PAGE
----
Dr. Skowron is a Professor in the Department of Psychology and is a research scientist in the Center for Translational Neuroscience. She studied family systems and the process of family therapy while obtaining her Ph.D. at SUNY Albany. After a pre-doctoral internship at the Palo Alto VA Medical Center, she completed a post-doctoral fellowship in child clinical psychology at the University of California, San Francisco's Langley Porter Psychiatric Institute, including the Irving B. Harris-funded Child Trauma Project at San Francisco General Hospital (Dr. Alicia Lieberman; Director) evaluating attachment-based child-parent psychotherapy for mothers and preschool children from violent families. A former Fulbright Scholar (Ireland, 2009-2010), she is on the editorial boards of several journals and serves on a standing NIH scientific review panel. Her current research investigates the efficacy of Parent-Child Interaction Therapy (PCIT) in strengthening biological and behavioral markers of emotion regulation and self-control in parents and their children, for family violence prevention.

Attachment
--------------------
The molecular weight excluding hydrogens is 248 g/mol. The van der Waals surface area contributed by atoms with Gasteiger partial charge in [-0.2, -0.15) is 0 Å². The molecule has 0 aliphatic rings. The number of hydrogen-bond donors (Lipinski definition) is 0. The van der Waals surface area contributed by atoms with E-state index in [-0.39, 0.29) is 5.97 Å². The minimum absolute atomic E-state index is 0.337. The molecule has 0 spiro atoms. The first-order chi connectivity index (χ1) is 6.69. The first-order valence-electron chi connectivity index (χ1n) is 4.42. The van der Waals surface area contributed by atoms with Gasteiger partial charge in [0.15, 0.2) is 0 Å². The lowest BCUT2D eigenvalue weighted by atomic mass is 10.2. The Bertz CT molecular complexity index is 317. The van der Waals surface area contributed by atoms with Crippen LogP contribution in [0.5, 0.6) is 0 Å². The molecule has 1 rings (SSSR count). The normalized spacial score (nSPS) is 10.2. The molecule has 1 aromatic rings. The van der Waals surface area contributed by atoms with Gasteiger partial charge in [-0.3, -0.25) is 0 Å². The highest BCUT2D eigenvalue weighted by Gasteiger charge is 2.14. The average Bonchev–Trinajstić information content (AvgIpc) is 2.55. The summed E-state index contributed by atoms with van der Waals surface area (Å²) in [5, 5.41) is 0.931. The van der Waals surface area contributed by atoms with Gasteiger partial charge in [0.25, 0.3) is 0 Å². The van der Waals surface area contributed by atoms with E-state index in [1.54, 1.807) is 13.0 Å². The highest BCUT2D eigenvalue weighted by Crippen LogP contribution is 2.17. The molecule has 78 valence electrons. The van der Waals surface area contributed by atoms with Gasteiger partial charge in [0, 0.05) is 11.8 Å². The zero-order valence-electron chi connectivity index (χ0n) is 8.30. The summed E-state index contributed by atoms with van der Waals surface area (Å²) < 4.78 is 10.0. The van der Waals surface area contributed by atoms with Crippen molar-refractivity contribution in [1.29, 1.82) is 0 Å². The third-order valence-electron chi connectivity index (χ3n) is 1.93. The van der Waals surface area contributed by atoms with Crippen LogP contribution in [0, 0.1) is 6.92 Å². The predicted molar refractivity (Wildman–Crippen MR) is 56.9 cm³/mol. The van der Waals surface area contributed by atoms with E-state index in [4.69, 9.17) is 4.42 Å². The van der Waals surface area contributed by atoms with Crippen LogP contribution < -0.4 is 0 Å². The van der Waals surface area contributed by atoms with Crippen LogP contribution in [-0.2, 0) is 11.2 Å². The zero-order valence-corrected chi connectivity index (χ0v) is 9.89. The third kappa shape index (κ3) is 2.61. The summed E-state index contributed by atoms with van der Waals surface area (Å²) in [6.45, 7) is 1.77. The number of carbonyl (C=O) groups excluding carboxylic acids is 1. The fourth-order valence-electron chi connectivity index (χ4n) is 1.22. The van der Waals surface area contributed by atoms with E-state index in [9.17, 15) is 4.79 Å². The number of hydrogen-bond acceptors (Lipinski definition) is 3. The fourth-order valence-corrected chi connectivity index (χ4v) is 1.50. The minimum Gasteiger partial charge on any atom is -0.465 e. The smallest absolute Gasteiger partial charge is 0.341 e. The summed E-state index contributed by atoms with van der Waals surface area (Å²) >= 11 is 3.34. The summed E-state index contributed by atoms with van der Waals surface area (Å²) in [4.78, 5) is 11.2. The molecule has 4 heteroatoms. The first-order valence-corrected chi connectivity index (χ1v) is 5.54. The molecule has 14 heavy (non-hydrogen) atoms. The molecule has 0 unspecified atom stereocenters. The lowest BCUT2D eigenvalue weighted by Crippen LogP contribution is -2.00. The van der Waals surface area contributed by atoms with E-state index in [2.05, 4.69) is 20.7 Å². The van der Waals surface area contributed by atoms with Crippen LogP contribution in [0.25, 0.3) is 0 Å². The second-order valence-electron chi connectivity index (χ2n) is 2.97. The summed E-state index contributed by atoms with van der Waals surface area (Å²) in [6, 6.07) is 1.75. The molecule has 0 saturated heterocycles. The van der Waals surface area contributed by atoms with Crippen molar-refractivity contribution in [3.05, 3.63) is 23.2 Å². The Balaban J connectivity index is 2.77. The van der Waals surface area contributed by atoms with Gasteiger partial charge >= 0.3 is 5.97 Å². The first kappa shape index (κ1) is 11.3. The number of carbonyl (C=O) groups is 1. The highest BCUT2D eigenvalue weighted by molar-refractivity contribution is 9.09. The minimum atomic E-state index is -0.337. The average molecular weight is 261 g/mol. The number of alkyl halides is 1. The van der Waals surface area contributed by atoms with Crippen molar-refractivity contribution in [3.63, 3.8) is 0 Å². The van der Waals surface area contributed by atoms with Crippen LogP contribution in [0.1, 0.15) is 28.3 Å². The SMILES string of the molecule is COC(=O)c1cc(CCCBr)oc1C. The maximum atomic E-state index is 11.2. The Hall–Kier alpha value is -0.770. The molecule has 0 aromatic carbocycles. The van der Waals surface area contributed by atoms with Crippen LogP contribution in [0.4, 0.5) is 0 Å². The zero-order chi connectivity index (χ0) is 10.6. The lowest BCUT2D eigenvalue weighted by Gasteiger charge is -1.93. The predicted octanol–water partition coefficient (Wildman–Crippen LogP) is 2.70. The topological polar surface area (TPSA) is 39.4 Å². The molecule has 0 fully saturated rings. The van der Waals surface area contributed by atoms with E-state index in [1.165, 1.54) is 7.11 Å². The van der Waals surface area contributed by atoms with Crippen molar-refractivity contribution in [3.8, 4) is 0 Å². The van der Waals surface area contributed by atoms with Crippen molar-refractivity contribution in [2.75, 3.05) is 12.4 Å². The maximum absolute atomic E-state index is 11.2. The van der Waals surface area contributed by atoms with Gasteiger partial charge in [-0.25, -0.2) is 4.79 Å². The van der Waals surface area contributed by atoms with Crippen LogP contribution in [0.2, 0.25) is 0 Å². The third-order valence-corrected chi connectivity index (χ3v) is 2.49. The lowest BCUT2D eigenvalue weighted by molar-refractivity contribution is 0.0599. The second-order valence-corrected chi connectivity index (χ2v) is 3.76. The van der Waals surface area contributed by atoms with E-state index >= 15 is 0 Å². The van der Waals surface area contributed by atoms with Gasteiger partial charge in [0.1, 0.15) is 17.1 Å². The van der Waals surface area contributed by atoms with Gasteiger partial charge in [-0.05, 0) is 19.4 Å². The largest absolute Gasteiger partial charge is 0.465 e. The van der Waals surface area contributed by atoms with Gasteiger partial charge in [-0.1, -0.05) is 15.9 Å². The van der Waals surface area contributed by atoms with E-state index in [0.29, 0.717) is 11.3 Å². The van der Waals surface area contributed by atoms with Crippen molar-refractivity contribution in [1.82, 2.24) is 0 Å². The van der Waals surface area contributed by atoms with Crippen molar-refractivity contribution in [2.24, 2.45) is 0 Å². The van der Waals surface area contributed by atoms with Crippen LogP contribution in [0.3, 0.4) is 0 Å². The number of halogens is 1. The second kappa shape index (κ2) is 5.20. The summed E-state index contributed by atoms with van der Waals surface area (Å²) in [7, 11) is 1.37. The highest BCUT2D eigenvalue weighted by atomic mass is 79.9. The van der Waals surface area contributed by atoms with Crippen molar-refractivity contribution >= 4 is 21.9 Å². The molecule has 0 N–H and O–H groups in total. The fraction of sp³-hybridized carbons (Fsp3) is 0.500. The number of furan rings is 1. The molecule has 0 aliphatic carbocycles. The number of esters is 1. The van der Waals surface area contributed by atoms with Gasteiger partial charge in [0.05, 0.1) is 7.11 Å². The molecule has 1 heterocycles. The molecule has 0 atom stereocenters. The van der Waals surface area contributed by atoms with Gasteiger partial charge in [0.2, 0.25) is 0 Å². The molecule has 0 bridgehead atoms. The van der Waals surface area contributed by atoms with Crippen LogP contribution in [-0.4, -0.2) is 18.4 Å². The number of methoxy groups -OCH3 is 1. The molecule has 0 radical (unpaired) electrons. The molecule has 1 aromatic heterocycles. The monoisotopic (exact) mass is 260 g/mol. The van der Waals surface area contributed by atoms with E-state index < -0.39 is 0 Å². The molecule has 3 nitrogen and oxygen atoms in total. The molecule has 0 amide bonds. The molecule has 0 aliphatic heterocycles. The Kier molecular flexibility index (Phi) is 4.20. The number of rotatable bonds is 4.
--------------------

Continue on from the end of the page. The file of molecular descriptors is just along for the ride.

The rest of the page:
Dr. Skowron's research focuses on clarifying the individual and joint contributions of neurobiology and environment to the development of self-regulation and school readiness in young children. Her research also focuses on understanding the neurobiology of positive, responsive parenting and mechanisms of action in effective family interventions. Her core interests lie in discovering the neurobiological bases of behavioral change in family interventions, and translating findings into behavioral interventions that support healthy child development and family preservation. In the Family Biobehavioral Health Lab, Dr. Skowron and her research team use neural, physiological, behavioral, and micro-analytic coding approaches to model data streams in individual and dyadic parent-child processes associated with healthy development, and intervention outcomes. Her lab is currently completing a clinical trial of Parent-Child Interaction Therapy to investigate the behavioral, neural, and physiological mechanisms of action in PCIT that support positive changes in parenting, improve parent and child self-regulation and social perceptions, and reduce child abuse and neglect in child welfare-involved families.